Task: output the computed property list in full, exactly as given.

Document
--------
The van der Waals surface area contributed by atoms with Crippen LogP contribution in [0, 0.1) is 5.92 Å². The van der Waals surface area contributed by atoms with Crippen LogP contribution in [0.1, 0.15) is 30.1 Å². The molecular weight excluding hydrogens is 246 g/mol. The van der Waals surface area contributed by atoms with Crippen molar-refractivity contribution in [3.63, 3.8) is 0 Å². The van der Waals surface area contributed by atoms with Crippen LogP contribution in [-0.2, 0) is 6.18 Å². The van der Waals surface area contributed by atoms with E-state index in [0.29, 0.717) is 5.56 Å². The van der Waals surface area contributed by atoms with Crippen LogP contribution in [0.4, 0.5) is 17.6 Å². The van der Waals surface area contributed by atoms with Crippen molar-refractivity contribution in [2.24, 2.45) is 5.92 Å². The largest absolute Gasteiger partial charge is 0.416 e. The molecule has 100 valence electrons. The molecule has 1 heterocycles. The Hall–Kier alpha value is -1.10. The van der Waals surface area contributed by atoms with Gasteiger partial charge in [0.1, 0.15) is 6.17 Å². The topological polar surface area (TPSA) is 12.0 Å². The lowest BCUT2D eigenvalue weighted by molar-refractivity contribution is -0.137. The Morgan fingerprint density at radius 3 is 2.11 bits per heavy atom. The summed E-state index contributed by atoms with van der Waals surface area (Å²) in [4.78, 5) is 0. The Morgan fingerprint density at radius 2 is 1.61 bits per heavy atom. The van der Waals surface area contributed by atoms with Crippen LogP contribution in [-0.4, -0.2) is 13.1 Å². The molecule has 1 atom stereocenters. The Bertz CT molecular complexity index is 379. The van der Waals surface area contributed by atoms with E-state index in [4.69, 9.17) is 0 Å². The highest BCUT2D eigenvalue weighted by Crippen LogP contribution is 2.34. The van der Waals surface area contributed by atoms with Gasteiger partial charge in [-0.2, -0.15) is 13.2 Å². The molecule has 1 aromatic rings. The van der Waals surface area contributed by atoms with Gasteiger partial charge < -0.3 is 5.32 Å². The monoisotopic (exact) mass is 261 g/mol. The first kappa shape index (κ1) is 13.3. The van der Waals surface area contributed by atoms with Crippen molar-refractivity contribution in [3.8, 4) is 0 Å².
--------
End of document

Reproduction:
The van der Waals surface area contributed by atoms with Crippen LogP contribution in [0, 0.1) is 5.92 Å². The van der Waals surface area contributed by atoms with Crippen LogP contribution in [0.1, 0.15) is 30.1 Å². The molecular weight excluding hydrogens is 246 g/mol. The van der Waals surface area contributed by atoms with Crippen molar-refractivity contribution in [3.63, 3.8) is 0 Å². The van der Waals surface area contributed by atoms with Crippen LogP contribution in [-0.2, 0) is 6.18 Å². The van der Waals surface area contributed by atoms with E-state index in [0.29, 0.717) is 5.56 Å². The van der Waals surface area contributed by atoms with Crippen LogP contribution in [0.4, 0.5) is 17.6 Å². The van der Waals surface area contributed by atoms with Crippen molar-refractivity contribution in [2.24, 2.45) is 5.92 Å². The largest absolute Gasteiger partial charge is 0.416 e. The molecule has 100 valence electrons. The molecule has 1 heterocycles. The Hall–Kier alpha value is -1.10. The van der Waals surface area contributed by atoms with Gasteiger partial charge in [0.1, 0.15) is 6.17 Å². The topological polar surface area (TPSA) is 12.0 Å². The lowest BCUT2D eigenvalue weighted by molar-refractivity contribution is -0.137. The Morgan fingerprint density at radius 3 is 2.11 bits per heavy atom. The summed E-state index contributed by atoms with van der Waals surface area (Å²) in [4.78, 5) is 0. The Morgan fingerprint density at radius 2 is 1.61 bits per heavy atom. The van der Waals surface area contributed by atoms with Crippen LogP contribution in [-0.4, -0.2) is 13.1 Å². The molecule has 1 atom stereocenters. The Bertz CT molecular complexity index is 379. The van der Waals surface area contributed by atoms with E-state index in [4.69, 9.17) is 0 Å². The highest BCUT2D eigenvalue weighted by Crippen LogP contribution is 2.34. The van der Waals surface area contributed by atoms with Gasteiger partial charge in [-0.2, -0.15) is 13.2 Å². The molecule has 1 aromatic rings. The van der Waals surface area contributed by atoms with Gasteiger partial charge < -0.3 is 5.32 Å². The monoisotopic (exact) mass is 261 g/mol. The first kappa shape index (κ1) is 13.3. The van der Waals surface area contributed by atoms with Crippen molar-refractivity contribution in [3.8, 4) is 0 Å².